Tony Mastroianni Review Collection
"The Clowns" Is Pure Fellini
Cleveland Press October 4, 1971
"The Clowns" is an extraordinary movie in the most literal sense of the word. It is very much out of the ordinary, an exceptional film that defies classification.
That it is a documentary about clowns is only partly true and only a small measure of its vast merit. It is also a key to the films of Federico Fellini, a mirror of the Fellini world, another dip into autobiography, a funny movie, a sad movie.
It is a picture to enjoy at all levels, at any age; by those who have been intrigued by this Italian director's movies over the years and by those who have never seen them.
Fellini starts with his boyhood memory of circuses and clowns and how, while they were funny, they also were real and sometimes frightening.
They reminded him of the people of his hometown -- the village idiot, the pompous station master, the poolroom crowd. Over and over again there are the faces, those wonderful faces that have been characteristic of Fellini's films.
"The clowns of my childhood, where are they today?" Fellini asks as he serves as narrator. He then shows us himself and his crew searching Rome and Paris for the great clowns of the past and for those who have memories of them.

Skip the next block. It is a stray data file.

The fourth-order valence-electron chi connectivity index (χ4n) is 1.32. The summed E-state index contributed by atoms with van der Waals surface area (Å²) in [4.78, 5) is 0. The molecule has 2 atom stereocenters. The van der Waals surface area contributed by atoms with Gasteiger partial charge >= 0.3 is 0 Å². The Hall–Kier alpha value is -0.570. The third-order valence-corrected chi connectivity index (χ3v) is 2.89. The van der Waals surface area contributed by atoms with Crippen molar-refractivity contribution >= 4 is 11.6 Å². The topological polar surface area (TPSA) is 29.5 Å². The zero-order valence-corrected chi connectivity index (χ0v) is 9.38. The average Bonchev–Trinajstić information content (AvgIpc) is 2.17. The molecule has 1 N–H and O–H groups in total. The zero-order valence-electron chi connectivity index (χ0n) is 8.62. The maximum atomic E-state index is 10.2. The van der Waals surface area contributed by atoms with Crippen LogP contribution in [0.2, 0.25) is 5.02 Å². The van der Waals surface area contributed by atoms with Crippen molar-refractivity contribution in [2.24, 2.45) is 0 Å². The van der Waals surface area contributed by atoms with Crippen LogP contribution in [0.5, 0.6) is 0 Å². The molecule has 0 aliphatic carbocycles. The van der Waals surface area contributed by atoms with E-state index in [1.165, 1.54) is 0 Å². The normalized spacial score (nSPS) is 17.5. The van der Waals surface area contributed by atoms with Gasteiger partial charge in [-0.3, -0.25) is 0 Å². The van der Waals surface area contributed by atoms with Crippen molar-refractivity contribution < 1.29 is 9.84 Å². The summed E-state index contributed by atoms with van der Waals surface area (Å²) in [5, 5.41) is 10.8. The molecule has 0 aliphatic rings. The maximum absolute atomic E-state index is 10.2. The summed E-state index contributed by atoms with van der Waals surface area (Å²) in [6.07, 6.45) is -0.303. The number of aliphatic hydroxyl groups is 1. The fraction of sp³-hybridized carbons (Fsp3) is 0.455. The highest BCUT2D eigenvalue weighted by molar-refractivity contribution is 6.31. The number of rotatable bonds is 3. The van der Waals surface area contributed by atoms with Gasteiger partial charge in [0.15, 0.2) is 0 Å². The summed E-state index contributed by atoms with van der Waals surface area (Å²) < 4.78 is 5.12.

The famous acts are recalled and then re-created for the camera. As a gentle spoof of the entire enterprise Fellini's crew are also low-key clowns -- the dumb-blonde script girl reading passages in a flat delivery, the odd-looking wardrobe mistress, the face-making cameraman, Fellini himself.
As a documentary "The Clowns" is an examination of the European traditions, a formal classification of the white clown and the more familiar clown, the "Auguste."
The importance of clowns and circuses has been apparent in most of the Fellini movies. These have ranged from "La Strada" with its out-and-out circus setting to "8-1/2" with its conclusion in which all the characters come out and parade around circus rings. It has been copied so often by other directors that it is known as a Fellini ending. And in between there was the clown in a nightclub sequence in "La Dolce Vita."
"The Clowns" brings to the surface the underlying thread in so many of his movies and dramatizes and glorifies it in its own right. He works in clean, brilliant colors. The picture is vividly visual and there is no language barrier in it.
Nino Rota's evocative musical background (especially the use of a plaintive trumpet) reinforces the film superbly.
Fellini's research indicates that the time of great clowns is dead. The clowns are still around but somehow we fail to recognize them. More important, we fail to recognize the clowns all around us, the clowns in ourselves.
"The Clowns" is very funny and just a little sad, sad in that it reminds us that a simpler, happier world is dying -- or perhaps is already dead.